It is in children’s daily experiences that rights are made real.

Prof Jennifer Davidson

Scotland has made genuine progress in raising awareness, informing policy and taking actions in favour of children’s rights. That’s worth remembering and celebrating, especially in an era of disheartening politics and disturbing societal trends in the UK and beyond.

For instance, the 30-year-old UN Convention on the Rights of the Child will almost certainly be incorporated into Scots Law by 2021. In addition, Scottish legislation, guidelines and training now routinely acknowledge children’s rights. Scotland can feel proud of ‘what it says on the tin’ about the human rights of children and young people.

And yet. Actually ‘doing what it says on the tin’ has been, and remains, a largely unmet challenge and unfulfilled promise across our nation. Too often, the rhetoric in favour of children’s rights has not translated into meaningful, enduring action. A ‘tick box’ approach and superficial attempts to ‘cover’ this topic are still too familiar.

Getting your rights is not like learning the times table. Knowing them is not enough. Understanding them is not enough. To make them real, rights must be experienced; integrated into attitudes and behaviours; and, embedded deeply into their sense of who they are, as children interact every day with the world around them.

Happily, Scotland already has a role model and a guiding light in helping children make the transition from not even knowing they have any rights to becoming young people with a range of rights they understand, draw power from and confidently employ. For more than two decades, that pioneer, that beacon has been Scotland’s Children’s Parliament: www.childrensparliament.org.uk/.

While I have long interacted with this independent, Third Sector organisation, it has been my pleasure and privilege for the past several years to be a Trustee and an Unfeartie: www.childrensparliament.org.uk/about-us/unfearties/. As my term is now ending, it seems the right moment to share the secrets of the Children’s Parliament. Its success hinges on four main qualities.

Creativity

Creativity – Children’s Parliament builds a sense of agency within children through an amazingly long list of hands-on projects and enjoyable events. These result in murals, sculptures and other art forms that powerfully convey what children’s rights really mean through the eyes, hands, minds and voices of children themselves.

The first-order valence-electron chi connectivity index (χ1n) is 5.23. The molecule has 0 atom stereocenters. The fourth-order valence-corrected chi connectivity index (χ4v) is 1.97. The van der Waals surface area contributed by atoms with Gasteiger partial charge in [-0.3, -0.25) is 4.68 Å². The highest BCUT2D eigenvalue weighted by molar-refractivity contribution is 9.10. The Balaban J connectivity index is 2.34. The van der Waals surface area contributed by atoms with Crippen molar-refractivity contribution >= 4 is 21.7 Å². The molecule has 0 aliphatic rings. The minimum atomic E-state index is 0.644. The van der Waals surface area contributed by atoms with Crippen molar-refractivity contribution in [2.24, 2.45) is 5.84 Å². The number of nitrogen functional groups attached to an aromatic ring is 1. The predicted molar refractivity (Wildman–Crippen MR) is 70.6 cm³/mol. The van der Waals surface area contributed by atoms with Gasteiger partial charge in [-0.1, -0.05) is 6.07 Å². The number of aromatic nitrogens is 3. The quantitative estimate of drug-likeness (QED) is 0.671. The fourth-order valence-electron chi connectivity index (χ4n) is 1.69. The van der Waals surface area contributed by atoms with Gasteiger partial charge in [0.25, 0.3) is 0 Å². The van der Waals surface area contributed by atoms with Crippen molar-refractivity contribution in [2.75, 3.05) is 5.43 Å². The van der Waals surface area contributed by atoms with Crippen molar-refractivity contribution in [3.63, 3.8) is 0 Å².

Integrity

Children’s Parliament’s has steadfastly refused to chase funding or fame – if the price is to compromise on the quality, depth and child-centredness of their work. This is complemented by an equally consistent spotlight on how wonderful and accomplished the children are (many of whom had previously been written off as ‘problems’ or ‘no hopers’). Watching CP’s delightful videos, you will see the children front and centre – not the brilliant staff members or dedicated Trustees.

Respect

Primary school pupils are often partronised (and thereby, marginalised) by adults in positions of power and influence. While increasingly willing to solicit children’s views, taking them seriously remains a higher hurdle. By contrast, Children’s Parliament treats these pupils as ‘real’ people in the here and now; people who have rights and are worthy of respect. Children’s opinions and advice are not dismissed by them as being merely ‘cute’. The Children’s Parliament’s activities are usually very lively and enormously fun, but never trivial.

Tenacity

There have been some very lean times during the 20+ year history of Children’s Parliament, as well as more than a few (seemingly) attractive offers to trade what they do – and how they do it – for greater financial security and wider replication across Scotland. These have been rejected without much debate. That’s because the staff and Trustees have learned, through hard-won experience, what actually works in enabling and assisting children to become effective Human Rights Defenders. Children’s Parliament will continue to persevere, but it seems odd that sustainability remains a challenge.

The real mystery is why Scotland has not yet fully and tangibly embraced Children’s Parliament as the ‘national treasure’ it is. It would only take remarkably modest funding, and equally minimal non-financial support, from Scotland’s ‘powers that be’ to safeguard the future of Children’s Parliament. It has been our ‘Cinderella’ story for long enough!


Dr Jonathan Sher
Deputy Director
Queen’s Nursing Institute Scotland
jonathan.sher@qnis.org.uk

Scotland’s ‘Cinderella’ Organisation